The previous five posts, were originally posted in an earlier iteration of this blog. I believe I wrote them over a 6 month period around 2010-2011. I have reposted them here with no editing at all for context. A lot has changed in the last 12 years, these were written when we were 2 years into 4th Edition D&D and 4 years prior to 5th Edition Dungeons and Dragons (D&D5E). At that point D&D5E was not even being considered let alone talked about anywhere. D&D5E hit the game industry like a cement truck. After the tepid failure of 4th Edition, I don;t think anyone was expecting much from D&D5E . Boy, were we wrong.
D&D5E went through a very long public playtest process, where Wizard of the Coast (WotC) made the draft versions of the game available to anyone who wanted them and actively asked for feedback and they got it. The end product was really really good, it was streamlined and the learning curve was very shallow at its beginning staged and became more complicated only as the individual groups needed it to be. The game lent itself well to scale and allowed for interesting customization. The game also gave plenty of choices for both role players and power gamers. You can easily play a combat monster of a fighter that does massive amounts of damage every turn or you can play the Cheese Makers Son turned Artificer, both can exist in the same game and neither be overshadowed by the other.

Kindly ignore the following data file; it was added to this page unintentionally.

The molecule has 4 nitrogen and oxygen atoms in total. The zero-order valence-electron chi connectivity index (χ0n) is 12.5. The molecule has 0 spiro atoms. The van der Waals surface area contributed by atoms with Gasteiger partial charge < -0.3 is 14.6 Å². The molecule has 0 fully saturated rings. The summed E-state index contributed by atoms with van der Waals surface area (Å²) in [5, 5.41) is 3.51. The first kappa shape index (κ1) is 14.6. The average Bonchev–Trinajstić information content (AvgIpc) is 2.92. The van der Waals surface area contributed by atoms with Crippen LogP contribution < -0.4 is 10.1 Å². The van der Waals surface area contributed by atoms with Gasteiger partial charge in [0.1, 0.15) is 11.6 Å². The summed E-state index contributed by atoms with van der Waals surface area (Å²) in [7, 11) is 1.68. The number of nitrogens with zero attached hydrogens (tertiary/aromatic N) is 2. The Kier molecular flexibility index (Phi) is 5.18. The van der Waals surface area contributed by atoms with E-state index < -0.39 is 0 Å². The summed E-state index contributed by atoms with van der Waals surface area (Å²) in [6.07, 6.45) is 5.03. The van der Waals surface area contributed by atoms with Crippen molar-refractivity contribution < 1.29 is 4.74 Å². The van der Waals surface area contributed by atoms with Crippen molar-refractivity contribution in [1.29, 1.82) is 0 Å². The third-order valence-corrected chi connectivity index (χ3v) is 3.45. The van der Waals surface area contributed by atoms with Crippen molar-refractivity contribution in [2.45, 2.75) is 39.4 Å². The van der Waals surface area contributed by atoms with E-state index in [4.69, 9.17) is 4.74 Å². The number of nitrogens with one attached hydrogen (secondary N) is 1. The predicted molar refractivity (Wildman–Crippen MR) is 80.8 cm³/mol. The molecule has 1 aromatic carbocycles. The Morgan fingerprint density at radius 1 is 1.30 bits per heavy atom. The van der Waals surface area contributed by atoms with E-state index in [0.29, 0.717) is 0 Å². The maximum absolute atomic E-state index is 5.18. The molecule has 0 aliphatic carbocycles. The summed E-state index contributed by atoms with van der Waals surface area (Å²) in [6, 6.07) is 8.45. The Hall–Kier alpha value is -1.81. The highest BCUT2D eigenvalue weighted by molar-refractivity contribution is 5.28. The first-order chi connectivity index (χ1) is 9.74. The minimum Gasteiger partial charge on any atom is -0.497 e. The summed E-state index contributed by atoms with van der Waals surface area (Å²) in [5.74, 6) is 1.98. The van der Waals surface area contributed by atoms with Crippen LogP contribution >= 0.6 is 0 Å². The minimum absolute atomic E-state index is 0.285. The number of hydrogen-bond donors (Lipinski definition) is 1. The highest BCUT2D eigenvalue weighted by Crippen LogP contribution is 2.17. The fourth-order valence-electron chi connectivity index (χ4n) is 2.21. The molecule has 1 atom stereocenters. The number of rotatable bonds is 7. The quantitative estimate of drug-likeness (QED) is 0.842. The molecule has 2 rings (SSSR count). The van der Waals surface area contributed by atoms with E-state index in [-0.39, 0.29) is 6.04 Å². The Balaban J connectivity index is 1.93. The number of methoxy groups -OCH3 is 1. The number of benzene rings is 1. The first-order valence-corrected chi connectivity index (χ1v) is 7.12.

On top of this we saw the advent of game groups streaming their games on YouTube and Twitch. Critical Role, Acquisitions inc, D&D NPC Man and a host of others have become extremely popular. These streaming groups have brought in hundreds of thousands of new players. For many of these players, this is their first real exposure to the game. Throw in the websites like Roll20 that allow groups to play online and the COVID epidemic, that kept everyone at home for 2 years, you get a critical mass of players. D&D5E is without a doubt the most popular iteration of the game. WotC has sold millions of copies and has become the primary profit center for HasBro games, the owners of WotC and D&D.
So where does that leave us now? Are we now in the Iron Age of RPG's or are we in a 2nd Golden Age? As I said in a previous post, the problem with setting “Ages” is you really rarely know where you are until long after its over. So I guess the answer is, we don't know and probably won't for a few more years. The next Edition of D&D has been announced, it is being worked on and will be released in 2024, 10 years after D&D5E was introduced. WotC has said it will be mostly a revision of current edition, more of a 5.5E than anything else, I am pretty okay with that. I like D&D5E and I can see us playing it for many years to come.